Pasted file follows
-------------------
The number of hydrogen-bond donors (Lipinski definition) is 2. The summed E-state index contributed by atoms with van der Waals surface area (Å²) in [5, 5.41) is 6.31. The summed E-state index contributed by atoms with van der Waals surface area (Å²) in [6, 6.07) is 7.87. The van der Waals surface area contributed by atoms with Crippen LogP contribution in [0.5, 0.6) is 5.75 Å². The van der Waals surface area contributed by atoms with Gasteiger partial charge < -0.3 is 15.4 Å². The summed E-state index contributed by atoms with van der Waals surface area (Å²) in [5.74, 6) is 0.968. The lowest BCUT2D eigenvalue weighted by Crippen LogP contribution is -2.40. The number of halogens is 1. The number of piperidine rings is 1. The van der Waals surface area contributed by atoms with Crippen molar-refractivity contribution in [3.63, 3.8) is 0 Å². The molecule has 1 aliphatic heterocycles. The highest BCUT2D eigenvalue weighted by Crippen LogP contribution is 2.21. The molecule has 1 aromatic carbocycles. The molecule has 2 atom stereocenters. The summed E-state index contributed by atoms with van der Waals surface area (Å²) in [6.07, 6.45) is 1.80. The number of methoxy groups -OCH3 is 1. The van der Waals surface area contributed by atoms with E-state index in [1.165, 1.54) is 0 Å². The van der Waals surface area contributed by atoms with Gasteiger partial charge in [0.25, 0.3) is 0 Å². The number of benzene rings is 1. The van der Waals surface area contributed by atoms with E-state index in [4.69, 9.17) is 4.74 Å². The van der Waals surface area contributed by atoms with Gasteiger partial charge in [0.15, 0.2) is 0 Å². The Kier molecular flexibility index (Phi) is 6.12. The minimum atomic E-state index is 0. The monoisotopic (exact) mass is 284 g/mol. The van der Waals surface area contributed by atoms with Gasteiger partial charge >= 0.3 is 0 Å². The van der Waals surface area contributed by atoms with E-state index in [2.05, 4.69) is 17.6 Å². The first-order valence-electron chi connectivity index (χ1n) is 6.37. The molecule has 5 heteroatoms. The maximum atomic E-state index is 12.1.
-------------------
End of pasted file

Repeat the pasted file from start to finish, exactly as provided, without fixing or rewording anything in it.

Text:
The number of hydrogen-bond donors (Lipinski definition) is 2. The summed E-state index contributed by atoms with van der Waals surface area (Å²) in [5, 5.41) is 6.31. The summed E-state index contributed by atoms with van der Waals surface area (Å²) in [6, 6.07) is 7.87. The van der Waals surface area contributed by atoms with Crippen LogP contribution in [0.5, 0.6) is 5.75 Å². The van der Waals surface area contributed by atoms with Gasteiger partial charge < -0.3 is 15.4 Å². The summed E-state index contributed by atoms with van der Waals surface area (Å²) in [5.74, 6) is 0.968. The lowest BCUT2D eigenvalue weighted by Crippen LogP contribution is -2.40. The number of halogens is 1. The number of piperidine rings is 1. The van der Waals surface area contributed by atoms with Crippen molar-refractivity contribution in [3.63, 3.8) is 0 Å². The molecule has 1 aliphatic heterocycles. The highest BCUT2D eigenvalue weighted by Crippen LogP contribution is 2.21. The molecule has 1 aromatic carbocycles. The molecule has 2 atom stereocenters. The summed E-state index contributed by atoms with van der Waals surface area (Å²) in [6.07, 6.45) is 1.80. The number of methoxy groups -OCH3 is 1. The van der Waals surface area contributed by atoms with E-state index in [1.165, 1.54) is 0 Å². The van der Waals surface area contributed by atoms with Gasteiger partial charge in [0.25, 0.3) is 0 Å². The number of benzene rings is 1. The van der Waals surface area contributed by atoms with E-state index in [4.69, 9.17) is 4.74 Å². The van der Waals surface area contributed by atoms with Gasteiger partial charge in [0.15, 0.2) is 0 Å². The Kier molecular flexibility index (Phi) is 6.12. The minimum atomic E-state index is 0. The monoisotopic (exact) mass is 284 g/mol. The van der Waals surface area contributed by atoms with Gasteiger partial charge >= 0.3 is 0 Å². The van der Waals surface area contributed by atoms with E-state index in [2.05, 4.69) is 17.6 Å². The first-order valence-electron chi connectivity index (χ1n) is 6.37. The molecule has 5 heteroatoms. The maximum atomic E-state index is 12.1.